The 11th U.S. Circuit Court of Appeals backed air-ambulance firm Air Methods Corp. in a dispute stemming from a traffic accident that resulted in the death of accident victim Lemar Bailey about whether the amount paid for helicopter services should be limited by Florida’s no-fault auto insurance law. The federal appeals court ruled that the air-ambulance firm is considered an air carrier under federal law and should be able to bill the child’s father, Lenworth Bailey, for costs that exceeded the limits in the state’s no-fault system.
Following the March 2013 accident, Air Methods Corp. billed $27,975 for its services. Bailey’s auto insurer, State Farm Mutual Automobile Insurance Co., paid $6,911 under the fee schedule. His health insurer, Aetna Life Insurance Co. paid another $3,681. However, Bailey did not pay the remaining balance of nearly $17,400. He filed a potential class-action lawsuit alleging that the air ambulance company was trying to improperly collect amounts in excess of the fee schedule. However, the judge ruled in favor of the Air Method, which led Bailey to the appeals court that also rejected such arguments.
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Central Florida businesses being sued by a Daytona Beach attorney for potential violations of the Americans with Disabilities Act are awaiting a federal ruling to determine whether they’ll have to pay settlements in the form of attorney fees. The law forbids plaintiffs from receiving money for “relief” regardless of a court’s decision.
The alleged violations are often quick fixes, but they can cost businesses thousands in legal fees and settlement costs that could be passed on to customers.
More than three dozen Central Florida businesses have recently been hit with almost identical lawsuits filed by attorney Joe Quick. Quick represents the same four clients, often referred to as “testers” by some critics, in each lawsuit filed in the U.S. District Court for the Middle District of Florida.
Last legislative session, State Rep. Tom Leek introduced and passed legislation that allows business owners to hire ADA experts to inspect their businesses. Businesses are able to apply for a grace period to fix violations, but so far, only two businesses in the state have done so. Click here for more information on the Florida Department of Business and Professional Regulation’s ADA Title III Registry.
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As reported in the Miami Herald, Florida lawmakers have implemented a new law aimed at ADA public accommodation compliance lawsuits often pressuring small businesses and property owners into quick settlements in order to avoid lengthy and costly court battles. In an analysis published in March by The News-Press (Fort Myers), of all the lawsuits filed under the ADA’s public accommodations law in Florida during the past five years, more than half of the approximately 6,000 suits were filed by just 12 plaintiffs. In addition, many of the plaintiffs are represented by the same law firms. The bill, receiving unanimous approval in both the Florida House and Senate during the 2017 legislative session, was recently signed into law by Gov. Rick Scott and is now in effect.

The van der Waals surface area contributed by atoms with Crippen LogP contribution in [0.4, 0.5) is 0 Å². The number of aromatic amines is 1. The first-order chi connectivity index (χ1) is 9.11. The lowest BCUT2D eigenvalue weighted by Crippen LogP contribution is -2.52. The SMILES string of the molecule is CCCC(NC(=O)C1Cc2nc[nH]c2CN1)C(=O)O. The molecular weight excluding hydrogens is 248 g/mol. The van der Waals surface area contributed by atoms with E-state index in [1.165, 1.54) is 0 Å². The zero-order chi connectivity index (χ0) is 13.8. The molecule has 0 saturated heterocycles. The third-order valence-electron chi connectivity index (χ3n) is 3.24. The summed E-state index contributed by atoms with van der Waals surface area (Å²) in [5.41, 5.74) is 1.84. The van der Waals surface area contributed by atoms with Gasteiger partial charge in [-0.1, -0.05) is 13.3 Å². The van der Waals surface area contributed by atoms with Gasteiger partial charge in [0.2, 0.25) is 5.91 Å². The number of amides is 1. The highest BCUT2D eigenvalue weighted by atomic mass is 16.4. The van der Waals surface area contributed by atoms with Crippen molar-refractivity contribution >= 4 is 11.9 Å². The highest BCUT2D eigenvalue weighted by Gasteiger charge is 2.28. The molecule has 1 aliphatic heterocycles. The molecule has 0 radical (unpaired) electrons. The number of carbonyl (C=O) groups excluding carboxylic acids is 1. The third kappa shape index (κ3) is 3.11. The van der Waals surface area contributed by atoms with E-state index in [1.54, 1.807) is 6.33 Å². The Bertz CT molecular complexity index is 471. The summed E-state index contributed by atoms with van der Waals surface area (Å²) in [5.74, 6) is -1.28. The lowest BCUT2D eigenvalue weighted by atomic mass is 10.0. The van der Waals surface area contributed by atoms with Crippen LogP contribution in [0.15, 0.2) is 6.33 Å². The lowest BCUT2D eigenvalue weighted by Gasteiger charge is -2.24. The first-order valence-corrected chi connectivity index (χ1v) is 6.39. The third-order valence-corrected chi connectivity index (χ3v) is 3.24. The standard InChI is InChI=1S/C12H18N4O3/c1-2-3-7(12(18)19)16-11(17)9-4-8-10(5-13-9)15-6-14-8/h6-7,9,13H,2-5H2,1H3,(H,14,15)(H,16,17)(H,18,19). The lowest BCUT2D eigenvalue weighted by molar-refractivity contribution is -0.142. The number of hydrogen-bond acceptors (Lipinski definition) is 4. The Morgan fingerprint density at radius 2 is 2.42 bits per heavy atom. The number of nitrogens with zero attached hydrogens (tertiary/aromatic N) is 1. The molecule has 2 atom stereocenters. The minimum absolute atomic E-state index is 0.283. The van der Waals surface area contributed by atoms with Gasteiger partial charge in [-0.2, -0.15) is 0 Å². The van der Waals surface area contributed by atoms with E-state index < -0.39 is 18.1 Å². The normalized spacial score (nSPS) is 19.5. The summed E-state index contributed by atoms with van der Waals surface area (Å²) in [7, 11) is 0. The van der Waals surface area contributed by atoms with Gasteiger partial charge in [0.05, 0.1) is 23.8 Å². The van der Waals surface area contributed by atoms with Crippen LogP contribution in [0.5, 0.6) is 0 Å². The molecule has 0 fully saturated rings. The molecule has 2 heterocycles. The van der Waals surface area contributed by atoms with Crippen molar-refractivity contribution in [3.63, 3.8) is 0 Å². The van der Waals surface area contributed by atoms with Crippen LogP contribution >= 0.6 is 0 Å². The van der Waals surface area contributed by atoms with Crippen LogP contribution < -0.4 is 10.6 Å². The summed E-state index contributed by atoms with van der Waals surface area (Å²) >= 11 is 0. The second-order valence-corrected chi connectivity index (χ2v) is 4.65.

The new statute enables businesses and property owners to take substantive, preventative measures to help insulate themselves from the most frivolous claims. Under the law, a business or property owner may retain a qualified expert to conduct an inspection of their property to ensure compliance with building codes satisfying the ADA’s requirements. If the property is found to be in compliance with the ADA, the expert may issue a certificate of conformity that includes the date of inspection, proof of the expert’s qualifications, and a statement confirming that the property is in conformity. For properties that are not found to be in compliance, the owner may develop and submit a remediation plan approved by a qualified expert indicating that the property will be brought into conformity within a specified time period.
The compliance certifications or remediation plans may be filed with the state’s Department of Business and Professional Regulation, which will now maintain a publicly accessible website to serve as a registry for all of the certifications and remediation plans that it receives. Importantly, a remediation plan in existence before an ADA lawsuit is filed could serve to moot such a lawsuit.
The new law does not prohibit disabled plaintiffs from filing ADA public accommodations lawsuits, nor does it prohibit plaintiffs’ attorneys from seeking fees. It does, however, provide Florida businesses and property owners with a means to potentially defeat or limit frivolous ADA barrier-to-access lawsuits and greatly minimize their exposure to related attorney fees and costs.
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